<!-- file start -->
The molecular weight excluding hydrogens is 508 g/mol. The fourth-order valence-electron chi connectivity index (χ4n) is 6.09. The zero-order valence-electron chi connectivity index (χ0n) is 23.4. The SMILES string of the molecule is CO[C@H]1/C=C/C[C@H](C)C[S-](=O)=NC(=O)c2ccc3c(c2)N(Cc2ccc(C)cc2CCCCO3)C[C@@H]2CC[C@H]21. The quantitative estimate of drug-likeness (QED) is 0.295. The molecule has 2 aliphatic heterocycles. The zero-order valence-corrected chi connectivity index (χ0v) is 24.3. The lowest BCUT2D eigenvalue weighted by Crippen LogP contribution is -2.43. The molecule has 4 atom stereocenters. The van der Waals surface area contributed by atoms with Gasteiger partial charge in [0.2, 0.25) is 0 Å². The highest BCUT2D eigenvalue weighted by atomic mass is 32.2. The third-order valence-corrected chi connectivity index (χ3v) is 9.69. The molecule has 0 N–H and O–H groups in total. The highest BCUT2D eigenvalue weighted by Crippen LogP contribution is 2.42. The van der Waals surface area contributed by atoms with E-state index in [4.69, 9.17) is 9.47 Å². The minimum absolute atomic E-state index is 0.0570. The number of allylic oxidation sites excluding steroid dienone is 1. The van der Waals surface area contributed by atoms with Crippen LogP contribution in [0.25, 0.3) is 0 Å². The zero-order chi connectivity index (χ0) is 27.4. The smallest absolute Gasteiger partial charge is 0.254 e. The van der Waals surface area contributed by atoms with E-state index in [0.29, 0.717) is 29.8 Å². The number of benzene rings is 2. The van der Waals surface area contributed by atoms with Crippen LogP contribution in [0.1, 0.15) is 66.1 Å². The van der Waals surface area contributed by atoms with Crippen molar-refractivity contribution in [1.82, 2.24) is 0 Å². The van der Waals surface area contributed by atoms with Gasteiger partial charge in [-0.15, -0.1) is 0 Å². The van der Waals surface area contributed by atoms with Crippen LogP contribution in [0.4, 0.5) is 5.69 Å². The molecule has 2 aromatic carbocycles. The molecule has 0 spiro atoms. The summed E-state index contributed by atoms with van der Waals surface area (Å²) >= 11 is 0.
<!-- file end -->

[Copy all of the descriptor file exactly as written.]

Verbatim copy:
The molecular weight excluding hydrogens is 508 g/mol. The fourth-order valence-electron chi connectivity index (χ4n) is 6.09. The zero-order valence-electron chi connectivity index (χ0n) is 23.4. The SMILES string of the molecule is CO[C@H]1/C=C/C[C@H](C)C[S-](=O)=NC(=O)c2ccc3c(c2)N(Cc2ccc(C)cc2CCCCO3)C[C@@H]2CC[C@H]21. The quantitative estimate of drug-likeness (QED) is 0.295. The molecule has 2 aliphatic heterocycles. The zero-order valence-corrected chi connectivity index (χ0v) is 24.3. The lowest BCUT2D eigenvalue weighted by Crippen LogP contribution is -2.43. The molecule has 4 atom stereocenters. The van der Waals surface area contributed by atoms with Gasteiger partial charge in [0.2, 0.25) is 0 Å². The highest BCUT2D eigenvalue weighted by atomic mass is 32.2. The third-order valence-corrected chi connectivity index (χ3v) is 9.69. The molecule has 0 N–H and O–H groups in total. The highest BCUT2D eigenvalue weighted by Crippen LogP contribution is 2.42. The van der Waals surface area contributed by atoms with E-state index in [4.69, 9.17) is 9.47 Å². The minimum absolute atomic E-state index is 0.0570. The number of allylic oxidation sites excluding steroid dienone is 1. The van der Waals surface area contributed by atoms with Crippen LogP contribution in [0.25, 0.3) is 0 Å². The zero-order chi connectivity index (χ0) is 27.4. The smallest absolute Gasteiger partial charge is 0.254 e. The van der Waals surface area contributed by atoms with E-state index in [0.29, 0.717) is 29.8 Å². The number of benzene rings is 2. The van der Waals surface area contributed by atoms with Crippen LogP contribution in [0.1, 0.15) is 66.1 Å². The van der Waals surface area contributed by atoms with Crippen molar-refractivity contribution in [1.82, 2.24) is 0 Å². The van der Waals surface area contributed by atoms with Gasteiger partial charge in [-0.15, -0.1) is 0 Å². The van der Waals surface area contributed by atoms with Crippen LogP contribution in [0.4, 0.5) is 5.69 Å². The molecule has 2 aromatic carbocycles. The molecule has 0 spiro atoms. The summed E-state index contributed by atoms with van der Waals surface area (Å²) >= 11 is 0.